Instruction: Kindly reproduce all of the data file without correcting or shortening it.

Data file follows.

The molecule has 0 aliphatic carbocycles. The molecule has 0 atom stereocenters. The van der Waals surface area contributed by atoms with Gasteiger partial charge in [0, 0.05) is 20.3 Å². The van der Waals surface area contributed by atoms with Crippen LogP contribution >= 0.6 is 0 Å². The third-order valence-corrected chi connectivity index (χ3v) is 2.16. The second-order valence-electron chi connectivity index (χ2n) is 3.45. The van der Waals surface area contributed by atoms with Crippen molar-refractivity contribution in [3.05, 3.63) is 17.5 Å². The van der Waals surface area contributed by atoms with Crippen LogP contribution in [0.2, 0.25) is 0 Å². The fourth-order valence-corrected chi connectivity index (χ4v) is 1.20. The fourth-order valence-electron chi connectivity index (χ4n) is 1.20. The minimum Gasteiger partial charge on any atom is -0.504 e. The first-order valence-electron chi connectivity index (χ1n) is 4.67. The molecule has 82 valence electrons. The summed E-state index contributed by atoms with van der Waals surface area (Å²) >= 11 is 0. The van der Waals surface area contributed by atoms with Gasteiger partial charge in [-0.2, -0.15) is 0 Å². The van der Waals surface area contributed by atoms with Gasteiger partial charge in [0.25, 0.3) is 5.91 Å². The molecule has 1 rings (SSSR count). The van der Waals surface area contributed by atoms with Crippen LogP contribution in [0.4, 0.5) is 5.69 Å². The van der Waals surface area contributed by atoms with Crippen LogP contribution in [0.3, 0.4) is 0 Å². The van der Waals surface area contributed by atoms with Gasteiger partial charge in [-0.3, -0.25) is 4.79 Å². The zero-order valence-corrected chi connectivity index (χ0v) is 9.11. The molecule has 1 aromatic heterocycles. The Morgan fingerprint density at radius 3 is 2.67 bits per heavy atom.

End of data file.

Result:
The molecule has 0 aliphatic carbocycles. The molecule has 0 atom stereocenters. The van der Waals surface area contributed by atoms with Gasteiger partial charge in [0, 0.05) is 20.3 Å². The van der Waals surface area contributed by atoms with Crippen LogP contribution >= 0.6 is 0 Å². The third-order valence-corrected chi connectivity index (χ3v) is 2.16. The second-order valence-electron chi connectivity index (χ2n) is 3.45. The van der Waals surface area contributed by atoms with Crippen molar-refractivity contribution in [3.05, 3.63) is 17.5 Å². The van der Waals surface area contributed by atoms with Crippen LogP contribution in [0.2, 0.25) is 0 Å². The fourth-order valence-corrected chi connectivity index (χ4v) is 1.20. The fourth-order valence-electron chi connectivity index (χ4n) is 1.20. The minimum Gasteiger partial charge on any atom is -0.504 e. The first-order valence-electron chi connectivity index (χ1n) is 4.67. The molecule has 82 valence electrons. The summed E-state index contributed by atoms with van der Waals surface area (Å²) >= 11 is 0. The van der Waals surface area contributed by atoms with Gasteiger partial charge in [-0.2, -0.15) is 0 Å². The van der Waals surface area contributed by atoms with Gasteiger partial charge in [0.25, 0.3) is 5.91 Å². The molecule has 1 rings (SSSR count). The van der Waals surface area contributed by atoms with Crippen LogP contribution in [0.4, 0.5) is 5.69 Å². The van der Waals surface area contributed by atoms with Crippen LogP contribution in [0.3, 0.4) is 0 Å². The van der Waals surface area contributed by atoms with Gasteiger partial charge in [-0.3, -0.25) is 4.79 Å². The zero-order valence-corrected chi connectivity index (χ0v) is 9.11. The molecule has 1 aromatic heterocycles. The Morgan fingerprint density at radius 3 is 2.67 bits per heavy atom.